This is an exciting collection of essays. Written by a strong selection of scholars and well assembled by its co-editors, Emily Steiner and Candace Barrington, the collection's focus is inspired, the editors tell us, by R. F. Green's entry on law and literature in The Cambridge History of Medieval English Literature. There Green argues that, where studies of literature and law are usually occupied with either reading law as a species of literature, or with analyzing various literary trials, "there remains, however, a third area of investigation: regarding the law and literature as parallel forms of discourse" (407). The book's subtitle, Legal Practice and Literary Production in Medieval England, promises something more: that legal practice is embedded in the production of vernacular literature. Thus, The Letter of the Law suggests that the discursive lines of literature and law exceed any kind of discrete parallel, and its collective argument outlines the rich interlace pattern of cultural discourses that produces English literature.
The collection includes an introduction, nine essays, and a sizeable appendix. The first essay is Christine Chism's "Robin Hood: Thinking Globally, Acting Locally in the Fifteenth-Century Ballads," which argues that local authorities in late fourteenth- and fifteenth-century England used the increasingly centralized legal institutional structure to build social alliances and partition the community towards personal gain. Chism's essay is followed by Jana Matthews's "Land, Lepers, and the Law in The Testament of Cresseid," which reads Henryson's text against Scottish agricultural tenure, subject, and leper law, and provides an excellent discussion of Henryson's career as a lawyer. Both essays are ultimately about outlawry: Chism's outlaws, Robin and Little John, mimic the insiders' use of legal networks to reveal the arbitrary nature of those networks; Matthews's Cresseid becomes an outlaw of another kind: "stripped of her points of social and legal reference," she is, "ostensibly 'selfless'" (63). In this way, the two essays show how individuals become outlaws and how outlawry allows resistance.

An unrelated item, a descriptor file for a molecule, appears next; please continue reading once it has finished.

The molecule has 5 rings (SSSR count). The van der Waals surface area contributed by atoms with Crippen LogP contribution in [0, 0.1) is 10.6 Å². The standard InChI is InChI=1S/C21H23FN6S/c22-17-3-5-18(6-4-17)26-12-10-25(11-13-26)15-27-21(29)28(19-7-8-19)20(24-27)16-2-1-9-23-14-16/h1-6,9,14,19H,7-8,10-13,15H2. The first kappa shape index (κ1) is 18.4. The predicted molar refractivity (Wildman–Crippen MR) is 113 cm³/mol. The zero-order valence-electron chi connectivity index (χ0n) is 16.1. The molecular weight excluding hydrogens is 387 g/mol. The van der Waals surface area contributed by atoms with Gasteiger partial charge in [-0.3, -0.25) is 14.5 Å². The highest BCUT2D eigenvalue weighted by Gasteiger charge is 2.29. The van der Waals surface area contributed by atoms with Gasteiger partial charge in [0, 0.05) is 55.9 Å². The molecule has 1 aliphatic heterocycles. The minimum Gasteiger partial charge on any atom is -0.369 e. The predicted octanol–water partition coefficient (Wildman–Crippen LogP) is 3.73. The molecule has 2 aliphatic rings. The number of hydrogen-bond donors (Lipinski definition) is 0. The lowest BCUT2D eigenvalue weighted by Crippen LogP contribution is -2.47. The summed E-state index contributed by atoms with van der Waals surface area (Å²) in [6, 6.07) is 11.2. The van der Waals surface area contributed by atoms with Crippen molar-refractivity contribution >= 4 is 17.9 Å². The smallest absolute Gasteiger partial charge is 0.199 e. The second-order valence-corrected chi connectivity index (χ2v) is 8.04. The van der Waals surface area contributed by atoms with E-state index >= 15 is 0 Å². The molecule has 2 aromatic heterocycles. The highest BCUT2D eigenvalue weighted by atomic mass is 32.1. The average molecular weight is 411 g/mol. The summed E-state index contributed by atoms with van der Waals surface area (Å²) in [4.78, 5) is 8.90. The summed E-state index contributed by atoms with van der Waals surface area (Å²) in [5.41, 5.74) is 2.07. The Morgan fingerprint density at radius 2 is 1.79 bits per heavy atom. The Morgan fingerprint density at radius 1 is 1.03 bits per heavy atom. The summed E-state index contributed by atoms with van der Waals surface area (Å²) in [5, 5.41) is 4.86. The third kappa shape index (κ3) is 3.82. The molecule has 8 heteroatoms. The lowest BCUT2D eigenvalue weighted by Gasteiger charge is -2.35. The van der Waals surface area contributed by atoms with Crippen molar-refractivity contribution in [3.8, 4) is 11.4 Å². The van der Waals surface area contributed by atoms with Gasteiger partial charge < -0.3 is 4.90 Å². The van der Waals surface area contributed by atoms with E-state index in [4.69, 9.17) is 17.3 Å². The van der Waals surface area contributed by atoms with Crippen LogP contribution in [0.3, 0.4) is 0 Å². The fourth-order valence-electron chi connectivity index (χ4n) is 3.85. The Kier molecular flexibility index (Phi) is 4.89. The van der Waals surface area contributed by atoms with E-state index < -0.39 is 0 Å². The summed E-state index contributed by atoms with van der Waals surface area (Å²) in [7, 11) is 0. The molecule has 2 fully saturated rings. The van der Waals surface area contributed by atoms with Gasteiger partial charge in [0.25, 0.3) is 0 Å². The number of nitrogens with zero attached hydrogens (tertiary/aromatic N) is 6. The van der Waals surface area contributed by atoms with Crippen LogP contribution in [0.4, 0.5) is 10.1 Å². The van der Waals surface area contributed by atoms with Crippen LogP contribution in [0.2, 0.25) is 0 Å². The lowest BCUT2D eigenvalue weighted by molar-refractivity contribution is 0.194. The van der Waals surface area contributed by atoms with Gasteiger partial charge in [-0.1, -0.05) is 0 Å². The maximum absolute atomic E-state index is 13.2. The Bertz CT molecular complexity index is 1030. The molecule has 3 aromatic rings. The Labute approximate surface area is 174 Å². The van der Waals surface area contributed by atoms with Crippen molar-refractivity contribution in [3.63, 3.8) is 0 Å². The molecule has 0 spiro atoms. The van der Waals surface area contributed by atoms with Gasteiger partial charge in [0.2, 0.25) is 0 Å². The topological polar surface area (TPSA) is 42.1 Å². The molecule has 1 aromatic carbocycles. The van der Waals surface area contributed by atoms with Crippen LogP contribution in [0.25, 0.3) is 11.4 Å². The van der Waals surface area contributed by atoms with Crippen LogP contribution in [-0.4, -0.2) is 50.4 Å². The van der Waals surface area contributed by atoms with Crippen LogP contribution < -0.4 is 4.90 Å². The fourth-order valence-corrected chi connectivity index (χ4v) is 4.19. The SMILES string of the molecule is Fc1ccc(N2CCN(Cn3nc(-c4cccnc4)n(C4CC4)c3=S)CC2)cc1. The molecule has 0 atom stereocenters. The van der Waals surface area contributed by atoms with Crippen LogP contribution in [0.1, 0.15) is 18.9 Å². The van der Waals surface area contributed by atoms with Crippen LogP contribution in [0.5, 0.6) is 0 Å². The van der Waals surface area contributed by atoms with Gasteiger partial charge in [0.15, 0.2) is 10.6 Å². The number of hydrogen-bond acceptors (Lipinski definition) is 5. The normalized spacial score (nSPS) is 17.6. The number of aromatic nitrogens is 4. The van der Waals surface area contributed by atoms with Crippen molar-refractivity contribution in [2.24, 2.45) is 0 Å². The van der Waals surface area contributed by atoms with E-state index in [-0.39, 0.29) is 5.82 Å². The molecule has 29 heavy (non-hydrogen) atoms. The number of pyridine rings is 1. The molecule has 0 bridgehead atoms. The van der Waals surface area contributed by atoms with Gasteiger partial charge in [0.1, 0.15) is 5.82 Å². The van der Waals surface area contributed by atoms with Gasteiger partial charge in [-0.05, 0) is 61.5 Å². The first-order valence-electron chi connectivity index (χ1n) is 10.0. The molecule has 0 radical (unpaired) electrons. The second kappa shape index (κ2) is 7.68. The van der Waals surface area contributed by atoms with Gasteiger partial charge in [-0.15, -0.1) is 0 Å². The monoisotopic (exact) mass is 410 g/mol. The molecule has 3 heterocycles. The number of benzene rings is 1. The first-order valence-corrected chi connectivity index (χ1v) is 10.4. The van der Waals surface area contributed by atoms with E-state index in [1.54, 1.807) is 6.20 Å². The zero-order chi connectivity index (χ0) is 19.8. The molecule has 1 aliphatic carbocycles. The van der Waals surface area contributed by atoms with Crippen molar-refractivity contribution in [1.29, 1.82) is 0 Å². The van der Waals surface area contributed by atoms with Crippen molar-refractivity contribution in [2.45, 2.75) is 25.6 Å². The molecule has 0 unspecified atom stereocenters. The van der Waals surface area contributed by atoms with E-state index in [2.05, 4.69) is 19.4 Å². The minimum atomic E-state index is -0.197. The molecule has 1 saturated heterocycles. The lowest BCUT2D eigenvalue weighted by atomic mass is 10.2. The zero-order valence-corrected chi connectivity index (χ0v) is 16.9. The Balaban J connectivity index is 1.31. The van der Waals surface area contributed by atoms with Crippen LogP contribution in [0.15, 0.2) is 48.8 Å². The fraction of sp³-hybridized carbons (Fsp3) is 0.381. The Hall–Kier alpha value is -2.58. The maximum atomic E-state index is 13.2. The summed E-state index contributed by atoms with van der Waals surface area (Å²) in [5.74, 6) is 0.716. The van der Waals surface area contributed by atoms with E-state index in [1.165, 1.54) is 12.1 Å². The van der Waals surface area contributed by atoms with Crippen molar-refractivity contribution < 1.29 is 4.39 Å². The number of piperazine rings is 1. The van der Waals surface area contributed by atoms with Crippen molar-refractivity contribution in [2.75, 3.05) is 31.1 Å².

The next two essays focus on legal terminology in Gower and Chaucer. Andrew Galloway reads three documents related to the 1388 Merciless Parliament (the Monk of Westminster's chronicle, the chronicle of Henry Knighton, and Thomas Favent's tract -- the last translated by Galloway in the appendix) to argue, first, that that Gower's Chronica tripertita belongs to this early body of work, and, second, that these works -- and the Confessio -- share a paradoxical sense of pity as "sense of pious justice, even though this involves severe 'purging'" (87). In his essay, Richard Firth Green reads the legal terminology at work in Palamon's rebuke to Arcite upon first sight of Emelye (Knight's Tale, lines 1129-32). Pointing out that this language is not in Boccaccio's Tesedia, Green finds Chaucer interested in the distinction between civil and military jurisdiction, a point of public concern.